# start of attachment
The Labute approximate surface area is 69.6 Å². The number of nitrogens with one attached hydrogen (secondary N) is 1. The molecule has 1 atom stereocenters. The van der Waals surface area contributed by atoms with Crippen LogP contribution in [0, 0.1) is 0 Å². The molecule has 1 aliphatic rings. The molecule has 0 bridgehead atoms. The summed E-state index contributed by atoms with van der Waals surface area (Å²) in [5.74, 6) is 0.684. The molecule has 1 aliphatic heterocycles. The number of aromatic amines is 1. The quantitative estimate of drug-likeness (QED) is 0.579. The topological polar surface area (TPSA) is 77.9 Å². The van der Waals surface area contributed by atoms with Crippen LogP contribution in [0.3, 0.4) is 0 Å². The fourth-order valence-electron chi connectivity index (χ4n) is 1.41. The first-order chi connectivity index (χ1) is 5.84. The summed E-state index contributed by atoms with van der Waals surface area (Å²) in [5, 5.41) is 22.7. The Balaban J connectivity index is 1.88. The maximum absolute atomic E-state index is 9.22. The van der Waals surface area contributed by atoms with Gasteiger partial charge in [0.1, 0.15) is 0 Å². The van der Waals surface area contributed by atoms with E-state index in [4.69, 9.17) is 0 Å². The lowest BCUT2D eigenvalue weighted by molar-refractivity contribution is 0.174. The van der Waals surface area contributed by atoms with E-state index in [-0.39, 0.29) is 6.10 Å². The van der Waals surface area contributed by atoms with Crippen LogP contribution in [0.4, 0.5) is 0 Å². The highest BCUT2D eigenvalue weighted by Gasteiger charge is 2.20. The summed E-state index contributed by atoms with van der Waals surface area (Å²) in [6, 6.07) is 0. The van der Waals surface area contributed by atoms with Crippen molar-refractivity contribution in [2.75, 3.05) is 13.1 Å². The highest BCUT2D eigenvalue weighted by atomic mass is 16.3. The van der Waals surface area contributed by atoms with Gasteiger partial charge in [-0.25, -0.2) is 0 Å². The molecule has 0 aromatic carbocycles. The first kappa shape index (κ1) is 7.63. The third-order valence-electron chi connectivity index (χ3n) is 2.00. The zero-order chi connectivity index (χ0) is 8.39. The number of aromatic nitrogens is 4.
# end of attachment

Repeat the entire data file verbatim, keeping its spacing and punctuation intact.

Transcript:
The Labute approximate surface area is 69.6 Å². The number of nitrogens with one attached hydrogen (secondary N) is 1. The molecule has 1 atom stereocenters. The van der Waals surface area contributed by atoms with Crippen LogP contribution in [0, 0.1) is 0 Å². The molecule has 1 aliphatic rings. The molecule has 0 bridgehead atoms. The summed E-state index contributed by atoms with van der Waals surface area (Å²) in [5.74, 6) is 0.684. The molecule has 1 aliphatic heterocycles. The number of aromatic amines is 1. The quantitative estimate of drug-likeness (QED) is 0.579. The topological polar surface area (TPSA) is 77.9 Å². The van der Waals surface area contributed by atoms with Crippen LogP contribution in [0.3, 0.4) is 0 Å². The fourth-order valence-electron chi connectivity index (χ4n) is 1.41. The first-order chi connectivity index (χ1) is 5.84. The summed E-state index contributed by atoms with van der Waals surface area (Å²) in [5, 5.41) is 22.7. The Balaban J connectivity index is 1.88. The maximum absolute atomic E-state index is 9.22. The van der Waals surface area contributed by atoms with Gasteiger partial charge in [0.1, 0.15) is 0 Å². The van der Waals surface area contributed by atoms with E-state index in [4.69, 9.17) is 0 Å². The lowest BCUT2D eigenvalue weighted by molar-refractivity contribution is 0.174. The van der Waals surface area contributed by atoms with E-state index in [-0.39, 0.29) is 6.10 Å². The van der Waals surface area contributed by atoms with Crippen LogP contribution in [0.4, 0.5) is 0 Å². The highest BCUT2D eigenvalue weighted by Gasteiger charge is 2.20. The summed E-state index contributed by atoms with van der Waals surface area (Å²) in [6, 6.07) is 0. The van der Waals surface area contributed by atoms with Crippen molar-refractivity contribution in [2.75, 3.05) is 13.1 Å². The highest BCUT2D eigenvalue weighted by atomic mass is 16.3. The van der Waals surface area contributed by atoms with Gasteiger partial charge in [-0.25, -0.2) is 0 Å². The molecule has 0 aromatic carbocycles. The first kappa shape index (κ1) is 7.63. The third-order valence-electron chi connectivity index (χ3n) is 2.00. The zero-order chi connectivity index (χ0) is 8.39. The number of aromatic nitrogens is 4.